HGI Leak Detection Success Stories – Dow Chemical
DOW Chemical Success:
Problem: 60 gallon per minute leak between liners in a storage pond.
HGI’s leak detection work at a Dow chemical plat is a great example of one of many leak location success stories… Another company initially surveyed the Dow Chemical pond with up to six people in the pond listening for leaks. Seventeen leak locations were provided to DOW for repair. Following repairs, leak rates did not decrease from the initially observed 60 gallons per minute (gpm). The same company surveyed the pond for a second time, but the pond leak rate remained the same after repairs were made.
HGI’s Solution: Perform an electrical resistivity survey using multiple sensor arrays.
Two HGI field geophysicists completed the survey without ever having to enter the pond. At the successful completion of HGI’s survey, three leak locations were provided to DOW for repair. After repairs the leak rate decreased from 60 gpm to 0 gpm. Following this success, HGI was requested to survey an adjacent pond; following leak location identification and repair, the leak rate in this pond decreased from 45 gpm to 0 gpm.
HGI Leak Detection Success Stories – Hanford Tank Farms
Problem: A monitoring system was needed to alert for leaks during containment, treatment, and retrieval of high-level mixed radioactive waste stored in single and double shelled steel tanks.
The Department of Energy (DOE) oversees the containment, treatment, and retrieval of high-level mixed radioactive waste at the Hanford Nuclear Site in Washington State. Single-shelled & double-shelled tanks provide temporary storage before final treatment. Monitoring tanks before and during the retrieval processes is critical.
HGI’s Solution: HGI’s automated data acquisition system (DAS) provides near real-time monitoring of tanks using electrical geophysics and LDM AutoPro and AutoView Software for 24/7 web-based system status monitoring.
HGI’s electrical geophysics monitoring program has been in place since 2004, covering multiple storage tanks and tank farms on the Hanford Nuclear Site. The monitoring program takes advantage of changes in electrical resistivity that will occur should a tank leak. HGI went through a rigorous testing and competition phase before earning the opportunity to provide leak detection monitoring at the Hanford Nuclear Site.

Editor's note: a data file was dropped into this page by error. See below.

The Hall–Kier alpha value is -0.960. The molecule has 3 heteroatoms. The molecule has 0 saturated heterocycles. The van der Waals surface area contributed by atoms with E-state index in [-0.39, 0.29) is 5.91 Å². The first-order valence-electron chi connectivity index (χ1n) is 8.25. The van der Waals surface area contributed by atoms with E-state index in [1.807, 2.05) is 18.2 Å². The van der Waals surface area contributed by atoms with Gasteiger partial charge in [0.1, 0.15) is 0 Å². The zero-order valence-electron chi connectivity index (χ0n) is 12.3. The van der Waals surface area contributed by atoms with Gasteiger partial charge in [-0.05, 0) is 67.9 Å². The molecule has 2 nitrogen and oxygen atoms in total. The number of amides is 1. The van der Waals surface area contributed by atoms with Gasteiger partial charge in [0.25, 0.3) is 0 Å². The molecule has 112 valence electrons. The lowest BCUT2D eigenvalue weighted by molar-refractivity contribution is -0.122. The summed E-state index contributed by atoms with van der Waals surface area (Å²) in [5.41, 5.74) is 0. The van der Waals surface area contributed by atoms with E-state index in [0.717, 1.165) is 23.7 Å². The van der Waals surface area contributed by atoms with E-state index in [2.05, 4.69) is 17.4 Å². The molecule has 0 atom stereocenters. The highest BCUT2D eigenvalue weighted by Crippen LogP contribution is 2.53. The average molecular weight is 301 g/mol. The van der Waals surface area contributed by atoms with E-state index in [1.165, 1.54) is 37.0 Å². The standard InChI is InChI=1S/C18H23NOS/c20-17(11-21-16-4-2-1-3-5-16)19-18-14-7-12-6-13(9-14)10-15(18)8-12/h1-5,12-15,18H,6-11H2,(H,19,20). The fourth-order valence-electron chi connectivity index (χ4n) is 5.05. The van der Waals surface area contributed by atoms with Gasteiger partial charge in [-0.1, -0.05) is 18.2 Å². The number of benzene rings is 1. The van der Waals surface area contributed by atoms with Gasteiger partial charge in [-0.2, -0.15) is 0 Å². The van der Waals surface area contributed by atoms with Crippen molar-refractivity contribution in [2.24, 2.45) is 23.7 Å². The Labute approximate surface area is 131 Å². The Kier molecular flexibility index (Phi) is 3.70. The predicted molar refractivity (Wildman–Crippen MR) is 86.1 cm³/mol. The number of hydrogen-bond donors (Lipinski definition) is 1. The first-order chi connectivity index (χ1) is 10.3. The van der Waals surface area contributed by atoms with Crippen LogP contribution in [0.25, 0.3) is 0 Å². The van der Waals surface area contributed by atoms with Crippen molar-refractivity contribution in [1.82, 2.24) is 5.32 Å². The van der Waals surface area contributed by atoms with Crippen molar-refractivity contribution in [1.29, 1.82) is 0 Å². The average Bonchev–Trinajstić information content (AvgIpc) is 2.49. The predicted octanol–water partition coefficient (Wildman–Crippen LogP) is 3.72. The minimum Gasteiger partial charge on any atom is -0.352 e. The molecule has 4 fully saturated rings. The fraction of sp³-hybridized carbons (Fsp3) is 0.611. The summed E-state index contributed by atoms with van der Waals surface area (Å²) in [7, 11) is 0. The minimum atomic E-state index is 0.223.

Why did HGI win out at Hanford for leak detection and monitoring?
The themes of the field study (contest) were:
- Efficiency / Simplicity
- Ability to use available infrastructure
- Cost Effectiveness
HGI competed against several national laboratories at a mock tank on the Hanford Nuclear Site. Based on the criteria set forward, HGI was awarded 1st place by the tri-party agreement comprised of the EPA, DOE, and WA State Ecology Department. During fiscal year 2006, a geophysical investigation was performed at the S Tank Farm to demonstrate the use of electrical resistivity methods to locate and map liquid injected into the tank farm vadose zone as a part of a simulated storage tank leak and to identify and map regions impacted by past leaks and spills. The main purpose of the injection was to test the capabilities of the HGI High Resolution Resistivity – Leak Detection and Monitoring (HRR-LDM) method for leak detection and leak quantification within a single-shell tank farm. The leak injection test consisted of a series of 10 injections where a conductive fluid was discharged into the subsurface using a well near one of the storage tanks. The HGI HRR-LDM system was used to monitor the changes of electrical properties in the subsurface. During this blind test, HGI was able to successfully determine when the “leak” event was turned on and off and quantify both leak rate and volume.
LDM Proof of Concept and LDM Injection Test
- Quantified leak detection in a tank farm
- Quantified leak rate /volume in a tank farm
- Improved leak detection monitoring method of geophysical well logging .
- Selected as best available technology “Inside Tank Farm”
Example leak event from Proof of Concept and LDM Injection Test